The Most Important Parenting Lesson I’ve Learned

James just turned 13 months old, so naturally I consider myself a newly minted expert on all things related to parenting. But seriously, there is one thing I’ve recently realized that I think will be really helpful to new parents. Get your notebooks out—Your child will do things when they’re ready.

I know that’s incredibly obvious. But if you really accept it as truth, it removes so much anxiety. For the first 12+ months of his life, James would not nap by himself. (link to blog post where we talked about his sleep). Initially, he would only sleep in our arms and then he started to sleep on his own at night, but still needed to be held for naps.

We had tried every suggested strategy and spent so much time trying to figure out a way to put him down for a nap, but the best we ever got would be a short 20-30 minute nap and then a very grumpy and tired baby. It was maddening and stressful on all of us. But this past week, while holding him for his nap he would be tired but start kicking like he didn’t want to be held. So I’d set him down in his crib and he happily went to sleep for over an hour. He has done it for both naps each day for a week. He just wasn’t ready to nap alone, and now he is.

This has been the case for so many things. We spent a few days trying to give him a sippy cup and it was another kind of messy, awkward ordeal where he would either be having a blast spouting water ev-er-y-where, waterboarding himself, or getting frustrated and cry. So we gave up for a while. And then when we tried again, he miraculously knew how to do it. Now I’m sure the previous experience helped him a little, but the truth is I just don’t think he was ready, either physically or intellectually to figure it out. But once he was, it was a cinch.

It can be frustrating when you google milestones or behavioral quirks and read about other babies who are composing symphonies, writing novels, and deadlifting 400 pounds at 10 months. The reality is babies develop at different rates and the range of normal development and behavior is huge. So let go of the anxiety and just accept that your child will master skills or outgrow undesirable behaviors at their own rate. Something Daniel used to say was “I don’t know any adults who need to be held and rocked to sleep,” meaning that even though it can be a long and bumpy journey to get there, eventually every baby figures out how to sleep on their own.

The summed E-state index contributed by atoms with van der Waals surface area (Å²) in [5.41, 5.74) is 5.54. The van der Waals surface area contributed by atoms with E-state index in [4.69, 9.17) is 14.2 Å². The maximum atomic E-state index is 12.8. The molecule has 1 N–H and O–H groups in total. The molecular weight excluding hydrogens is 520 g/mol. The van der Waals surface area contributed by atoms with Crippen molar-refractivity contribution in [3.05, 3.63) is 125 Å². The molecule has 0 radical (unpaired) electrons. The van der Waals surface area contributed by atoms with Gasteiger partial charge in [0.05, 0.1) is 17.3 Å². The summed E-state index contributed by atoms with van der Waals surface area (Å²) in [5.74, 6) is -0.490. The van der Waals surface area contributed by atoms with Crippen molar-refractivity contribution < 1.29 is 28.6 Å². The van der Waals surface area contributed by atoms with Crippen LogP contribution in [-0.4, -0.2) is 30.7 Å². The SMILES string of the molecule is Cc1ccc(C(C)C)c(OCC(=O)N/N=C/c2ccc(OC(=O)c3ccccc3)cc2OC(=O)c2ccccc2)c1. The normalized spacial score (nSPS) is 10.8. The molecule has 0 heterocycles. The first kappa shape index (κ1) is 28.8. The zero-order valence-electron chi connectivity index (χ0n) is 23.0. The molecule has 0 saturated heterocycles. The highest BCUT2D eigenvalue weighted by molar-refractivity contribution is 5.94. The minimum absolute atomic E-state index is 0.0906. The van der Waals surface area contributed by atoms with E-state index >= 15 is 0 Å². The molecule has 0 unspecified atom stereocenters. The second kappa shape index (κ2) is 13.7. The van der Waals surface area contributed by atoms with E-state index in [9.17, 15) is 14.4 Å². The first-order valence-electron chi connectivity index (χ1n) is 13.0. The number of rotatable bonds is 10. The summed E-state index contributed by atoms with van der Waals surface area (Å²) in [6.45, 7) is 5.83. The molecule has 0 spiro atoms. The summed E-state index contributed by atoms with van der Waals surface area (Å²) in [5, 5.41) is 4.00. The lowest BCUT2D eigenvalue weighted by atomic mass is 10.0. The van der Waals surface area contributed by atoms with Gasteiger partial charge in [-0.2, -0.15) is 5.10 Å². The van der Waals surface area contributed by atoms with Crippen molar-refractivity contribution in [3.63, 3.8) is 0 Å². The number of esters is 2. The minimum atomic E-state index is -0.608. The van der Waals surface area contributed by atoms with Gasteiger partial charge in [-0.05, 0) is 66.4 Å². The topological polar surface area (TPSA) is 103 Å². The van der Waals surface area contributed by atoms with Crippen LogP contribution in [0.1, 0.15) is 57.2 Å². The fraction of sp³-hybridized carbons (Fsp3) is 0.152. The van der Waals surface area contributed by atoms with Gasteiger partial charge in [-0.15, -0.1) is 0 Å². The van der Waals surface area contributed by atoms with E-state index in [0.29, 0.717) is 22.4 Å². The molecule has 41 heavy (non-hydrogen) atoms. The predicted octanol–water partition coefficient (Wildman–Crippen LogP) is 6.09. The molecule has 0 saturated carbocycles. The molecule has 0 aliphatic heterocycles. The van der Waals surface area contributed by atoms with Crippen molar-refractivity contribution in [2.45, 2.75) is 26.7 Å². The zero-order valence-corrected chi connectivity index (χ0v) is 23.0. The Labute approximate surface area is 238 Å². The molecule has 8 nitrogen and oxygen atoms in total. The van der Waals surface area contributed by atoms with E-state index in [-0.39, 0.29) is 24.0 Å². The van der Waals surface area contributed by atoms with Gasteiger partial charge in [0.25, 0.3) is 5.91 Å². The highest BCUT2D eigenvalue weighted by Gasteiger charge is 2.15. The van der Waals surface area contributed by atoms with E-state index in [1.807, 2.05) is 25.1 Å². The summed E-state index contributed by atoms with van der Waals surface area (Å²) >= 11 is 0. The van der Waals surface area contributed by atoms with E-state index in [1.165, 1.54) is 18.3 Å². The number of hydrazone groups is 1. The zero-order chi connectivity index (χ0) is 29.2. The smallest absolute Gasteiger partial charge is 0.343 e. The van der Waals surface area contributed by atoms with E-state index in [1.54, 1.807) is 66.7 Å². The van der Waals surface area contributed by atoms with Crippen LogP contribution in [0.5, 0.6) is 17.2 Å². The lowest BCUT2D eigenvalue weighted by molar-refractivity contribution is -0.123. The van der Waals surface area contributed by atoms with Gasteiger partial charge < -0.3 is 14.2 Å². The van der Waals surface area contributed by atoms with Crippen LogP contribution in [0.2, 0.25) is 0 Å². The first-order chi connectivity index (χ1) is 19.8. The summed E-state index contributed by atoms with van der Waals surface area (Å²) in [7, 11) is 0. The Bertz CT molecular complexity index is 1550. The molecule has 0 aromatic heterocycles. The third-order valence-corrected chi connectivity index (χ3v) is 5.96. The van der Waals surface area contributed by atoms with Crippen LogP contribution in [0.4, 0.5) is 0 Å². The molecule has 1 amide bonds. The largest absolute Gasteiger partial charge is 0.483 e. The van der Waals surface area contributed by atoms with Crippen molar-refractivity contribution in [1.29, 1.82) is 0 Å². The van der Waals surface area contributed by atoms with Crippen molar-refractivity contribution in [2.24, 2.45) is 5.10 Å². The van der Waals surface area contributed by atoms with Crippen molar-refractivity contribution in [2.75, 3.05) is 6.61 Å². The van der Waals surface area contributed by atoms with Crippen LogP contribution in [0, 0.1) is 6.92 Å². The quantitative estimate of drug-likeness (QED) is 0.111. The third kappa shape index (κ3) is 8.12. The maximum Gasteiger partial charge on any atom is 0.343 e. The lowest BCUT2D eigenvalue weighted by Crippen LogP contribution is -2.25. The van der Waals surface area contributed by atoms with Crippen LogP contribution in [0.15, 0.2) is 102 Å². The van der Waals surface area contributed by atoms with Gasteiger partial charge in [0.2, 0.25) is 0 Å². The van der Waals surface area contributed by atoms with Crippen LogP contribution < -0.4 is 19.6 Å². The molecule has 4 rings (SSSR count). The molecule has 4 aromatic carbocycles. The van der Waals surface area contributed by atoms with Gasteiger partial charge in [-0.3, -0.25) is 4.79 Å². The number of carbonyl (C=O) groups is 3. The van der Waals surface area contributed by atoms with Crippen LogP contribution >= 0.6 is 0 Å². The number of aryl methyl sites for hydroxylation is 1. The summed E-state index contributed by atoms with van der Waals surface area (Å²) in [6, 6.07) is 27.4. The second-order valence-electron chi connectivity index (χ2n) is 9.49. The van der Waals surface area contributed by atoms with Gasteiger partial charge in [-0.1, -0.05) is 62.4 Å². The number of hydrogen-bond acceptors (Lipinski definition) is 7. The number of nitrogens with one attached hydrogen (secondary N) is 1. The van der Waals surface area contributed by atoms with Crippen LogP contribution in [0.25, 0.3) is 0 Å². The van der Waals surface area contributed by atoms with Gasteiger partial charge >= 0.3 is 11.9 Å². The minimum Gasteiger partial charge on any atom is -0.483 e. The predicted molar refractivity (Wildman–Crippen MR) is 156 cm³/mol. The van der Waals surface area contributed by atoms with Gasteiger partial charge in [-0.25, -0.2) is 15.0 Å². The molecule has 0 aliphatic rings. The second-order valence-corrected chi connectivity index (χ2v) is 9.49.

I’d love to know—have you found this to be true for your child or children?



11 thoughts on “The Most Important Parenting Lesson I’ve Learned

  1. Tara

    Love this. I too found this to be true! My little girl was born the beginning of Sept last year so they are the same age :) My girl did Not sleep at all on her own for about 5 months, and then one day it was magic. I had wondered for so long if I held her too much during the days, or didn’t give her a chance to learn how to nap on her own. But she just needed to feel safe and held for a while. And once she could roll over, she slept on her tummy and sleeps like a Rock. 12 hours every night straight through. Still. After 5 months of sleep deprivation torture that was heaven. But I’m not sure it was ever us that did much, she just did things her own way in her own time. Thanks for this post <3

  2. Paula

    Yes… but I don’t believe that you need to hold a child to sleep 6 times a day for one hour or more at a time, for 3 months or so… gradually reducing to probably once a day around 14 months…
    What if… it’s not your first child? What if you need to cook a meal and put a toddler to bed at some point in there? What if you need to watch a 5 year old and a 3 year old climbing up on a jungle gym at the park? I think so much of attachment parenting involves severely neglecting other areas and people in our lives. And what if that baby needs to be held all night long…as opposed to for naps? Would you encourage me to do the same? Just stay up all night to safely cradle the child who gets denied learning the skill of falling asleep on their own for a whole year? And what about the toddler sibling that wakes up in the night with a bad dream? Who will tend to them? Sorry, my husband doesn’t have the luxury of showing up to work with a totally sleep-deprived, erratic brain. He.s sleep deprived enough already due to the nights he doesn’t work, when he’s helping me survive. I wish it were as simple as your article tries to make it. I am glad it was that simple for you.